ANNAPOLIS, MD — In a 2-1 vote, the Maryland Board of Public Works voted today to advance Gov. Larry Hogan’s (R) traffic mitigation plan, with Comptroller Peter Franchot (D) voting yes with Hogan to designate the plan as a public-private partnership.
State Treasurer Nancy Kopp was the lone dissenting vote.
Here is Franchot’s statement in full:
The State of Maryland is experiencing one of the worst traffic congestion crises in the nation – and as my fellow commuters in Montgomery and Prince George’s Counties know, it’s only getting worse every day.
Our congestion crisis has made life unbearable for people trying to get to work on time, for parents driving their kids to practices and games, and for police officers, firefighters and ambulance drivers who are trying to save lives. This crisis will not be solved simply by constructing better roads and adding road capacity. Nor will it be solved simply by creating new transit routes and services. To the contrary, the magnitude of this challenge, and the devastating consequences of inaction, demand a balanced solution. This is not about roads OR transit. For the sake of our economy, public safety and quality of life, we need better roads AND better mass transit. For that matter, we also need to make it much easier and safer for people to walk and ride a bike to their destinations.
Consistent with that balanced approach, I voted today to allow Governor Hogan’s Administration to further explore the feasibility of an innovative new idea for relieving traffic gridlock on Interstate 270 and, in later years, on the Capital Beltway.
One that would be built by the private sector and not by the taxpayers. For those who may have missed today’s Board of Public Works meeting, today’s vote will simply allow the Maryland Department of Transportation to solicit bids from the private sector to build – at their own expense and at their own financial risk – lane capacity to these two clogged interstate highways.
Should a highly credible proposal be submitted and recommended to the Board of Public Works for our approval – which wouldn’t happen until late 2020 at the very earliest – the taxpayers of Maryland would not be asked to incur a financial obligation for this project. Rather, the state’s private partner would recoup its investment through toll receipts.
No construction-related activities, whatsoever, will occur because of today’s vote. Not one shovel of dirt will be turned, and not one property or parcel of land will be acquired, without the future approval of the Board of Public Works. Furthermore, the project will not be approved by this Board until the National Environmental Policy Act (NEPA) review – which includes the official Environmental Impact Statement (EIS) – is complete.
While today’s vote merely represents the beginning of a very long process, I did take advantage of the process to lay down several markers that I believe are very important to the public interest.
I insisted that we maximize this opportunity to balance this potential investment in roads with real improvement to our region’s mass transit network. I’m pleased to have secured a commitment from Governor and MDOT Secretary Pete Rahn to direct a significant portion of toll revenues toward regional transit services – be they Metrorail, Metrobus, Ride-On or TheBus. I was assured at today’s meeting that regional and commuter bus services will have full access to the private toll lanes, which will make east-west and I-270 corridor bus services a much more appealing option to commuters throughout the region.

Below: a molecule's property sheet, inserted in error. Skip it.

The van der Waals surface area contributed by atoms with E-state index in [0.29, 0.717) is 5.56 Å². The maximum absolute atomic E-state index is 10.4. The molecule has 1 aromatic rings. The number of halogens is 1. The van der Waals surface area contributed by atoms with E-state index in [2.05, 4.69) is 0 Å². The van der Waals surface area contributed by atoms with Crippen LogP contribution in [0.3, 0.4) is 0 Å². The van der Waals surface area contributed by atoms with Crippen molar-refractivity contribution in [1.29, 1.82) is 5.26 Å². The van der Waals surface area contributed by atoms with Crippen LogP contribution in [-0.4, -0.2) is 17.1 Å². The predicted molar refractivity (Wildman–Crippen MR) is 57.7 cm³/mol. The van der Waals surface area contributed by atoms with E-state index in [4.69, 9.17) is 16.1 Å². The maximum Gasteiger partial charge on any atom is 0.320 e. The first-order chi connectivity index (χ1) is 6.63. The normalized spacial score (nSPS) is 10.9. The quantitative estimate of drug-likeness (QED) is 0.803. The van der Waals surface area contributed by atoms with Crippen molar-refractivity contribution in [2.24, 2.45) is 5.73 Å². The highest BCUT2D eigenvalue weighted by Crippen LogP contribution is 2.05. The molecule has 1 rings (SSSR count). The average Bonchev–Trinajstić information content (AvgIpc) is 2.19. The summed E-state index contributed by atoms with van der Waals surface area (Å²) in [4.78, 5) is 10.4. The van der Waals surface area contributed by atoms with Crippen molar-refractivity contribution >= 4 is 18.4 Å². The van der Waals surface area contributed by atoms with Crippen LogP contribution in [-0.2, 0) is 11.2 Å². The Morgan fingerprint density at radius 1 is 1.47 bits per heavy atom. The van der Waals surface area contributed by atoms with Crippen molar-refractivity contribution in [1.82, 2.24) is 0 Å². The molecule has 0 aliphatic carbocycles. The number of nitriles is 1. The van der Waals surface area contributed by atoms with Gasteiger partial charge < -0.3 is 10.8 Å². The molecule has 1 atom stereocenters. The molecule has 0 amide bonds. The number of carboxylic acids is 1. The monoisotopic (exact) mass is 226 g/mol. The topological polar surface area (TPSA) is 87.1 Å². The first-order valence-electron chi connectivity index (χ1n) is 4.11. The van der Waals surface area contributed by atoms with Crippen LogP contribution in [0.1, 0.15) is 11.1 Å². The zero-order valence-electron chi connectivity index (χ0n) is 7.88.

Furthermore, I asked the Department to study the feasibility of monorail as yet another part of the solution to our region’s mobility challenges, and the Department has agreed to do so. These commitments, of course, are in addition to the Purple Line, which will run from New Carrollton to Bethesda and is now being constructed under the Public-Private model.
I shared my expectations that any private proposal that ultimately comes before the Board of Public Works will feature the most ecologically-sensitive engineering and construction techniques in the nation. Before I approve any future contracts, I intend to convene a working group of experts – from engineers and planners to road builders and environmental stakeholders – to ensure that any project we adopt will meet the highest possible standards of sustainability.
Finally, I made it abundantly clear that if this project is, indeed, to proceed, it must do so without unexpected or hidden public expense. Rest assured that at a time when too many of our taxpayers are already struggling to make ends meet, that I will not vote to approve any project that unduly exposes them to financial loss.
Today’s vote was the catalyst for an extraordinary amount of public activism on both sides of this issue. Based on the outcome of today’s discussion, it is quite clear that many of the concerned expressed by stakeholders did, indeed, make a difference with Governor Hogan. I would like to express my sincere thanks to everyone who took the time to reach out to me directly and express their thoughts on this project. Please rest assured that I listened carefully and made every effort to bring your ideas to the table for today’s discussion.
Now that we are, officially, at the beginning of what promises to be a long and thorough process, I would strongly encourage everyone to remain engaged, to demand transparency, and hold all of us who serve in state and local government accountable to those we’ve been hired to serve. It is my expectation that a positive process will lead to a balanced solution that will make our economy stronger, our communities safer and our state more livable for our families.
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